On 20 October, the town council of Ivry-sur-Seine, a Paris suburb with 60,000 residents, voted by a large majority to call on the French government to end its criminalization of BDS and Palestine solidarity activism.
The resolution, put forward by the Ivry Citizens Convergence group, recognizes the Palestinian call for BDS and urges France to ban the importation of goods from Israeli settlements in the occupied West Bank and Syria’s Golan Heights.
The resolution states that the BDS movement, “inspired by the victorious struggle against the apartheid regime in South Africa,” has been the subject of “expanding and unacceptable criminalization, harming the rights of citizens and aiming, above all, to silence all criticism of Israel’s illegal policies and actions.”
The Ivry-sur-Seine town council calls on the French government to end this repression and to do all in its power “so that Israel complies with international law and applies UN resolutions.”
The resolution also commits the municipality to examining its legal options to refuse contracts with firms that violate international human rights standards by being involved in Israel’s settlements.
The campaign group BDS France has welcomed the resolution, noting that Ivry-sur-Seine has become at least the second French city to pass a measure on Palestinian rights and that a number of municipalities in Spain have declared themselves to be “Israeli-apartheid-free” zones.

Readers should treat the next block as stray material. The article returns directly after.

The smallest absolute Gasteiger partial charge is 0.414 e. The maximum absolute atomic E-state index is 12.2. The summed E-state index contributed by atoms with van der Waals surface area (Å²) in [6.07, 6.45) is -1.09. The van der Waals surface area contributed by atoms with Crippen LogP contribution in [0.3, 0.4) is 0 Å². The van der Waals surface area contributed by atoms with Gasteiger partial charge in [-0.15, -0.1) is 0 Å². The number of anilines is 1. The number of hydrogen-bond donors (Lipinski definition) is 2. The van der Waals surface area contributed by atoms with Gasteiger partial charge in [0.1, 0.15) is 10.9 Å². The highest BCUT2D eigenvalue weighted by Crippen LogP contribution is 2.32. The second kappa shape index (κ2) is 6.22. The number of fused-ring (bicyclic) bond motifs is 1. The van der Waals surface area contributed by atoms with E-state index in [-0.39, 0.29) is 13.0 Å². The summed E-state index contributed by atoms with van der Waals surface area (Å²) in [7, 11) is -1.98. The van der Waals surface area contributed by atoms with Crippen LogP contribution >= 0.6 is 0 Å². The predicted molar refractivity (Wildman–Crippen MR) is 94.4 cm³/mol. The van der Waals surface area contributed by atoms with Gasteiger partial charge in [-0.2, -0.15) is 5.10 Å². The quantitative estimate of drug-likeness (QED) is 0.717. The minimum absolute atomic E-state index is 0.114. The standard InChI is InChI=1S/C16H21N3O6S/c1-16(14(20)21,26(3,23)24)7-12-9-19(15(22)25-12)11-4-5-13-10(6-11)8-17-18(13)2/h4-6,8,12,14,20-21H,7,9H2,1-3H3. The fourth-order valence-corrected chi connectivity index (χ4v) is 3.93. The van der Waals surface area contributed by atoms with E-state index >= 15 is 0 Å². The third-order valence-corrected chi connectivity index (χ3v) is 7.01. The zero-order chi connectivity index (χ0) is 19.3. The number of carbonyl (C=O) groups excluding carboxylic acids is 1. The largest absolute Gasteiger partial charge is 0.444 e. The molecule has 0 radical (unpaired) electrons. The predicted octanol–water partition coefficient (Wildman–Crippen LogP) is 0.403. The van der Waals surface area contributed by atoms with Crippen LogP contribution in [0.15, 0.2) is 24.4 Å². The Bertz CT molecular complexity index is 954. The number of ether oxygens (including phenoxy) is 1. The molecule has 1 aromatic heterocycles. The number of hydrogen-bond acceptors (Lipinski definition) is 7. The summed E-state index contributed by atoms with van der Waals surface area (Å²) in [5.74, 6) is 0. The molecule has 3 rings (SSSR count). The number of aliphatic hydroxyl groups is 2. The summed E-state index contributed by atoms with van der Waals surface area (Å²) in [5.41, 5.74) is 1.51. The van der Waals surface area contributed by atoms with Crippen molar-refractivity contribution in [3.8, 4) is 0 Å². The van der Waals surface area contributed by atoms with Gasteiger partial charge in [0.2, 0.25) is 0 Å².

In June, the council in Bondy, a city of 50,000 northeast of Paris, adopted a resolution by 39-5 affirming that it is a basic right of citizens to refuse to buy goods from Israeli settlements.
The town also vowed not to procure such goods itself.
BDS France has also welcomed the vote by the congress of the CGT-Inra scientific researchers’ trade union earlier this month to endorse the Palestinian call for BDS.
Also, earlier this month, Cimade, a major nongovernmental organization working with refugees and asylum-seekers, added its voice to the growing clamor against the French government’s repressive policies.
“Cimade condemns the proliferation of police and judicial procedures against activists in the Palestine solidarity movement … and once again calls on the government to stop criminalizing the BDS movement,” the group said.
Founded during the Second World War as an ecumenical Protestant organization, Cimade worked to protect Jews and help them escape Nazi-occupied France.
Portugal pulls out
In another recent success for the campaign in Europe, Portugal announced in August that it has withdrawn from an EU-funded project with Israel’s public security ministry and police.
The so-called LAW TRAIN project was aimed at “unifying police interrogation methodologies,” according to a press release from the Palestinian BDS National Committee (BNC).
“This decision by Portugal gives hope to our people and sends a strong message to Israel that there is no business as usual for as long as it continues military aggression against Gaza and repression in the West Bank,” Jamal Juma’, coordinator of Stop the Wall, a member organization of the BNC, said.
Juma’ noted Israel’s routine use of torture in interrogations. Campaigners are urging other EU governments and companies, including Belgium and Spain, to follow Portugal’s lead.